Finally, one important sign of workaholism is struggling with health issues. Workaholism can lead to many physical and psychological complaints such as anxiety, burnout, sleep problems, fatigue, headaches, and many other hazardous problems. This usually happens because our body is sending us signals asking us to slow down.
Causes of Workaholism According to Psychology
Why do some people struggle with workaholism while others do not? Psychologists and researchers have uncovered various reasons that can explain why some of us tend to overwork. Let's delve into it.
Work became our identity
Something that can lead us down the path of workaholism is if we strongly identify with our work. That is, we do not just simply go to work, but our work defines us. Our job defines our worth, it makes us feel important and successful. In a nutshell, we do not work, we are our work. We oftentimes also believe that the people around us expect this level of workaholism from us. We believe that our work is the only thing that people see in us and the reason why people appreciate us. We might also strongly believe that our work is our legacy and put so much weight on this idea that our work becomes the only thing that is important to us.
What happens then is that we disconnect from the other meaningful areas of our lives. If work is what we are and our legacy, we begin to allocate less and less time to other important life domains such as our social lives and our physical health. This ultimately generates a vicious cycle. As we seclude ourselves from our other life domains, these other domains do not make us happy or feel validated anymore, which leads us to allocate more time to work and seek happiness from work alone.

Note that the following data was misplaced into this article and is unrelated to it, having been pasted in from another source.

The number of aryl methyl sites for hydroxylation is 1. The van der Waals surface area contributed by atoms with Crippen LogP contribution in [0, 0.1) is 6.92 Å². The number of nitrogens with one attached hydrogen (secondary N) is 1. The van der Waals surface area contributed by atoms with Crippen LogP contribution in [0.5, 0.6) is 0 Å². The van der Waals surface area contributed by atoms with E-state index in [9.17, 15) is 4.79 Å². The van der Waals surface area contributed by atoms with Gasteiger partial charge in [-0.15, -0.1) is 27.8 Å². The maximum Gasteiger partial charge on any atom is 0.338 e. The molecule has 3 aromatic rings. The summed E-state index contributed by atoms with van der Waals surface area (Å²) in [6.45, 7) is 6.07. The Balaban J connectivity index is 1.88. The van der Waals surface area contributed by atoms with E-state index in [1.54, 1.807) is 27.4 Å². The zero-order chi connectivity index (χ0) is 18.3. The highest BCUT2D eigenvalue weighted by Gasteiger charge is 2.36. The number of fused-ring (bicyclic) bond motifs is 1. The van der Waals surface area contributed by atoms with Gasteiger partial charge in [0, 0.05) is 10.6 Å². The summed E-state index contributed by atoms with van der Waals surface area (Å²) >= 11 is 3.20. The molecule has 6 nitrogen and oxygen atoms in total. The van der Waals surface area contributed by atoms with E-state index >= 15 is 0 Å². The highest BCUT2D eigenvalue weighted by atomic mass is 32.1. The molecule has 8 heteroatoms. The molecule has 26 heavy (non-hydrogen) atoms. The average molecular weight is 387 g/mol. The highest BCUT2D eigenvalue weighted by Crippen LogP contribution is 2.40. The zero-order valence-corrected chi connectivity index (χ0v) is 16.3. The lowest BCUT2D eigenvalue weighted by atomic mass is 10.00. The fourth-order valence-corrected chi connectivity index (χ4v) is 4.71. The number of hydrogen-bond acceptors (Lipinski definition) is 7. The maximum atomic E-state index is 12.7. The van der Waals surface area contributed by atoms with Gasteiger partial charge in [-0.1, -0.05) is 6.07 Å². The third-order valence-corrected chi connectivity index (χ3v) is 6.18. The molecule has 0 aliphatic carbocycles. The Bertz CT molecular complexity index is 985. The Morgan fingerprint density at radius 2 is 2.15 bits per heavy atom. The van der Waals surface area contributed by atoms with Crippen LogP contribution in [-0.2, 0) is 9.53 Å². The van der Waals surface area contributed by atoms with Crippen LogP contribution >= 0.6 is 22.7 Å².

Believing we do not deserve breaks
Another cause of workaholism is the ingrained belief that we do not deserve a break. Sometimes we grow up with the notion that we have to earn our breaks. That we need to work really hard to deserve a rest. When we were children, we were taught that first comes work and then comes play, and for some reason, many of us still hold this belief close to our hearts. But, this belief does not hold up in adulthood. In adult life, work never ends, there will always be another task to do, another project to complete, and another email to send. So, if we do not choose when to stop, nobody else will do so for us. And, we will continue running in the never-ending hamster wheel.
We seek approval
A third cause of workaholism is that we feel that through our work we earn the approval of others. Most of us learned in our school years that only through our achievements we can earn the praise from others. So, when we grow up, we keep seeking this approval and collecting achievements, trophies, job titles, and rewards because we think that this is the only way we will be accepted by others. We all want to feel important and be validated by others, but putting this much emphasis on seeking approval through work leads us to neglect other core aspects of our lives. We put so much more emphasis on the tangible and ‘productive’ areas of our lives that we dismiss the other as important aspects of who we are. Work is not the only thing that can provide us with the love, validation, and support from others. People can appreciate us as well for our sense of humor, our kindness, honesty, and any of our other non-tangible values. But, we discredit them as in our minds we believe that only the 'practical' aspects of our lives are what matters.
We are escaping from something